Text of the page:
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Lake Oswego Urban Forest Committee members are out there connecting with trees… perhaps literally.

Summer living has not slowed down members in our community who have been volunteering a few Saturday mornings here and there to tend to the urban forest, specifically around the Adult Community Center and George Rogers Park. 

Freeing trees from their English ivy fetters isn’t always easy work and OLWC is constantly in awe by the force with which Lake Oswego community members care and speak up for their natural areas.

In recognition of this hard work, please enjoy this whimsical  conversation between one of our Urban Forest Committee members and a recently rescued Douglas-fir:


Thank you for taking the time to talk about ivy removal. But first, could you tell us a little bit about yourself?
“I’m an evergreen conifer tree. The name your botanists gave me is Pseudotsuga menziesii. “Pseudotsuga” means “false hemlock.” “Menziesii” is a nod to your Scottish naturalist Archibald Menzies (1754-1842) who described me in 1791 on Vancouver Island. Another Scottish botanist, David Douglas (1799-1834), gave me my common name. But I have been around for 50 million years. I live from California to Canada and in China, Taiwan, Vietnam, Japan, and Hawaii. I start my life as an acorn and grow to 70 to 330 feet tall and may grow to 8 feet or more in diameter. My yellow or blue-green leaves are needles, soft and flat; and spiral around my branches. I reproduce by developing and dropping cones, which mature in one season. I can live 500 to over 1,300 years. I provide habitat to birds, insects, squirrels, and others. My bark develops over time with vertical fissures, dark and light brown; and, like my cousin Sequoiodeae (redwood), and not to brag, I am pretty darn fire resistant.
Last weekend some stewardship-minded folk recognized your plight with invasive ivy and intervened. How do you feel or perceive this interloping bark clothing?  And how do you feel when liberated by removal?

“Well, first, I wish to thank the people who pulled ivy from my bark. It felt great!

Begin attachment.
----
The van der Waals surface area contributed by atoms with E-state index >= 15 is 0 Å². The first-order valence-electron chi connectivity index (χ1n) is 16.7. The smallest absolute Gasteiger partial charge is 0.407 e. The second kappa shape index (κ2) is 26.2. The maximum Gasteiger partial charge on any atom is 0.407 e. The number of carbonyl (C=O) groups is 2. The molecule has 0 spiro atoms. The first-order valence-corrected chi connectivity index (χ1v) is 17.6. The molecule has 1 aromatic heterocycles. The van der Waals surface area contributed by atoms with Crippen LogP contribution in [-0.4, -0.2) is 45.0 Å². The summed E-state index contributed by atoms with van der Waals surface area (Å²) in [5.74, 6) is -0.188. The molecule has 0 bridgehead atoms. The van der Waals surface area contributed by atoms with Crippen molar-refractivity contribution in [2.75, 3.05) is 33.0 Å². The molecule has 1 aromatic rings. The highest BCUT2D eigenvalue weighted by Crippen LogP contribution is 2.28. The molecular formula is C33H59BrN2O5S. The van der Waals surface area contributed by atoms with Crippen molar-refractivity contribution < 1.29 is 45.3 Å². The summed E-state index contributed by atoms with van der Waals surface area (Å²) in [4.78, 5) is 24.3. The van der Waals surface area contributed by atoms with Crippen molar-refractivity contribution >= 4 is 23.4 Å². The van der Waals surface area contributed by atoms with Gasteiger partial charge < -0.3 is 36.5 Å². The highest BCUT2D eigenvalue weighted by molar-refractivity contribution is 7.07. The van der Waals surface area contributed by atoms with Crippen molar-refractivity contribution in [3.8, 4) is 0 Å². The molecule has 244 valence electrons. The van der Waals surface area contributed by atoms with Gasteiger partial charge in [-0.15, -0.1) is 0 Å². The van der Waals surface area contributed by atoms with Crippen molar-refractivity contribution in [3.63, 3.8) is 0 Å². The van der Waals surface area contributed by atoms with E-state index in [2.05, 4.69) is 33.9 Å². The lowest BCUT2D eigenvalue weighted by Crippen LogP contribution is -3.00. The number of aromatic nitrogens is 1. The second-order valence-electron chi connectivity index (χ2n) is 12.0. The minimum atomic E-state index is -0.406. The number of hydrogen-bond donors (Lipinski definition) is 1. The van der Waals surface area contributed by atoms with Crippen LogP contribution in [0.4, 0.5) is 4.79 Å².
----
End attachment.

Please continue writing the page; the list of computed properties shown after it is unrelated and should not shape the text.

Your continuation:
In Europe, the ivy there isn’t as much of an issue. Here, however, it is. Ivy can stunt my growth and add weight to me.

High climbing ivy, like a sail, can increase the force of wind and cause my branches to break. The ivy’s leaves can compete with my needles for sunlight. Its roots compete with mine for water. When I am stressed, I am more vulnerable to disease. I have no issue with ivy on the ground, mind you; I would just prefer it be away from me, say, 3 feet. 

Oh, and please do not use herbicides to kill the ivy! Don’t believe the manufacturers who stay that stuff is safe. Those same manufacturers set the standard of care and regulate their own industry. I have witnessed your history; you seem to have forgotten it. So I remind you, be suspicious of those purveyors of poisons!”

We noticed around your trunk that the soil was surprisingly quite dry even though we had a record amount of spring precipitation.  How are you coping with this curtailed hydrological usurpation by the ivy?
Well, I like to think I am adaptable, and I am; but we all have our limits. Water usurpation certainly doesn’t help my growth and health.
Some residents see green vegetation—like ivy— and automatically conclude positive values. Would you like to utter a comment on how oppressive it is so people do not equivocate green with natural/native?
Not all green is good if the green in question reduces biodiversity of other fauna. That is what the ivy does. But the idea here is not to eliminate it, but simply contain it so it doesn’t overtake everything. 
Humans are part of our ecological community. Are you grateful for their sense of help and rescue (and forgiving their bringing ivy here in the first place)?
Yes, I am most grateful; but much more needs to be done. We are rapidly losing biodiversity. People saturate our soils with poisons and blow-dry the life out of topsoil with leaf blowers. Ivy is a relatively minor problem compared to loss of trees and biodiversity from humanity’s various environmental assaults. I hope people stop cutting down mature trees, and stop using poisons and blowers, and let other species recover from this sustained assault we have been under.
Do you see ivy removal more a matter of health or aesthetics?  Wouldn’t you prefer a less aggressive vine like honeysuckle?  What are favorite native partners?
My favorite Doug fir native partners are salal, Oregon grape, sword fern and snowberry.
Do you ever think of yourself as a future timber product?
No. I see myself, once I live my life, as habitat and nutrients for others. Now, I’ve read Shel Silverstein’s famous children’s book, The Giving Tree, where the protagonist tree gave and gave and gave until finally he was merely a stump to be sat upon – but to me, that’s about dysfunctional relationships and really should come with a warning.
What advice, if any, would you give to people?
You all seem to be in so much of a hurry, mainly chasing money, which isn’t even real. You are frittering your lives away missing out on what I experience daily, which is joy. I sometimes feel pity for people, as they often seem to regard themselves as separate and apart from Nature; seeing other life with an indifferent, exploitative, consumptive eye. “Father, forgive them, they know not what they do,” said one of your prophets before He too was cut down. So my advice is this: turn off your cell phones, and simply sit with me. Look at me, listen to my needles and branches dancing in a gentle wind, and try to feel how we all relate to this precious world, our common home.

Thank you to tree ivy removal volunteers: Kathleen Wiens, Mike Buck, Betsy Wosko, Mark Puhlman, Nick Orfanakis, Lois Eckmann, Monica Delzeit, Howard Baldin, Eric Hirshberger and Suzanne Meckel.

Special thanks to Mike Buck and Betsy Wosko for roleplaying an interview with a Douglas-fir!